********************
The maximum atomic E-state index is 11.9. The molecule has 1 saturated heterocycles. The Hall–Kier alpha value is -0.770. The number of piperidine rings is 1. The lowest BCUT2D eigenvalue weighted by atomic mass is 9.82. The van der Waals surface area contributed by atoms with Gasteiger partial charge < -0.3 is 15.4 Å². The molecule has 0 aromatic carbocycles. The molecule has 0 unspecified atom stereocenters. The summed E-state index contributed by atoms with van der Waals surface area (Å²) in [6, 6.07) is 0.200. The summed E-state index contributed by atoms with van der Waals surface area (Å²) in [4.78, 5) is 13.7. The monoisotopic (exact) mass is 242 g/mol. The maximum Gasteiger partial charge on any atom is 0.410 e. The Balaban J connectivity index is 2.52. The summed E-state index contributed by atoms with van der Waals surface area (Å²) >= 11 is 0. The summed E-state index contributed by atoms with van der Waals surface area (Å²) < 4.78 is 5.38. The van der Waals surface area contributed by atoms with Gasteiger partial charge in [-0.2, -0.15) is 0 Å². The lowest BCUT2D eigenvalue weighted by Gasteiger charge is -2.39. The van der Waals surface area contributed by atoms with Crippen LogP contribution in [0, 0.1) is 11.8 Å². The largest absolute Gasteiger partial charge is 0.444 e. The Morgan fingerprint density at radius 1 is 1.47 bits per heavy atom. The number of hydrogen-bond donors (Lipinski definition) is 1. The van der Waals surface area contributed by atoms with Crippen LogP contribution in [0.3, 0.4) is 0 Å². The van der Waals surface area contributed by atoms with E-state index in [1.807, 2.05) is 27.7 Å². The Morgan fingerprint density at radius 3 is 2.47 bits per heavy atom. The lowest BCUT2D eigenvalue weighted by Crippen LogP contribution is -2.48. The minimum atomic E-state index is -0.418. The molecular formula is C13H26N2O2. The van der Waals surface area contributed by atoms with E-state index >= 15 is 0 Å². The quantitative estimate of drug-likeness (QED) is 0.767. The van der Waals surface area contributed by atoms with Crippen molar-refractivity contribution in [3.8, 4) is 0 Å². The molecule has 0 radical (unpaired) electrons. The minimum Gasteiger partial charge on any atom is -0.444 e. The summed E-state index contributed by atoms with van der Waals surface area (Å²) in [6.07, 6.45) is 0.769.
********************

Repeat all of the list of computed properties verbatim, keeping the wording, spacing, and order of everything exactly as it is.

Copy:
The maximum atomic E-state index is 11.9. The molecule has 1 saturated heterocycles. The Hall–Kier alpha value is -0.770. The number of piperidine rings is 1. The lowest BCUT2D eigenvalue weighted by atomic mass is 9.82. The van der Waals surface area contributed by atoms with Gasteiger partial charge < -0.3 is 15.4 Å². The molecule has 0 aromatic carbocycles. The molecule has 0 unspecified atom stereocenters. The summed E-state index contributed by atoms with van der Waals surface area (Å²) in [6, 6.07) is 0.200. The summed E-state index contributed by atoms with van der Waals surface area (Å²) in [4.78, 5) is 13.7. The monoisotopic (exact) mass is 242 g/mol. The maximum Gasteiger partial charge on any atom is 0.410 e. The Balaban J connectivity index is 2.52. The summed E-state index contributed by atoms with van der Waals surface area (Å²) >= 11 is 0. The summed E-state index contributed by atoms with van der Waals surface area (Å²) < 4.78 is 5.38. The van der Waals surface area contributed by atoms with Gasteiger partial charge in [-0.2, -0.15) is 0 Å². The lowest BCUT2D eigenvalue weighted by Gasteiger charge is -2.39. The van der Waals surface area contributed by atoms with Crippen LogP contribution in [0, 0.1) is 11.8 Å². The largest absolute Gasteiger partial charge is 0.444 e. The Morgan fingerprint density at radius 1 is 1.47 bits per heavy atom. The number of hydrogen-bond donors (Lipinski definition) is 1. The van der Waals surface area contributed by atoms with Crippen LogP contribution in [0.3, 0.4) is 0 Å². The van der Waals surface area contributed by atoms with E-state index in [1.807, 2.05) is 27.7 Å². The Morgan fingerprint density at radius 3 is 2.47 bits per heavy atom. The lowest BCUT2D eigenvalue weighted by Crippen LogP contribution is -2.48. The minimum atomic E-state index is -0.418. The molecular formula is C13H26N2O2. The van der Waals surface area contributed by atoms with E-state index >= 15 is 0 Å². The quantitative estimate of drug-likeness (QED) is 0.767. The van der Waals surface area contributed by atoms with Crippen molar-refractivity contribution in [3.8, 4) is 0 Å². The molecule has 0 radical (unpaired) electrons. The minimum Gasteiger partial charge on any atom is -0.444 e. The summed E-state index contributed by atoms with van der Waals surface area (Å²) in [6.07, 6.45) is 0.769.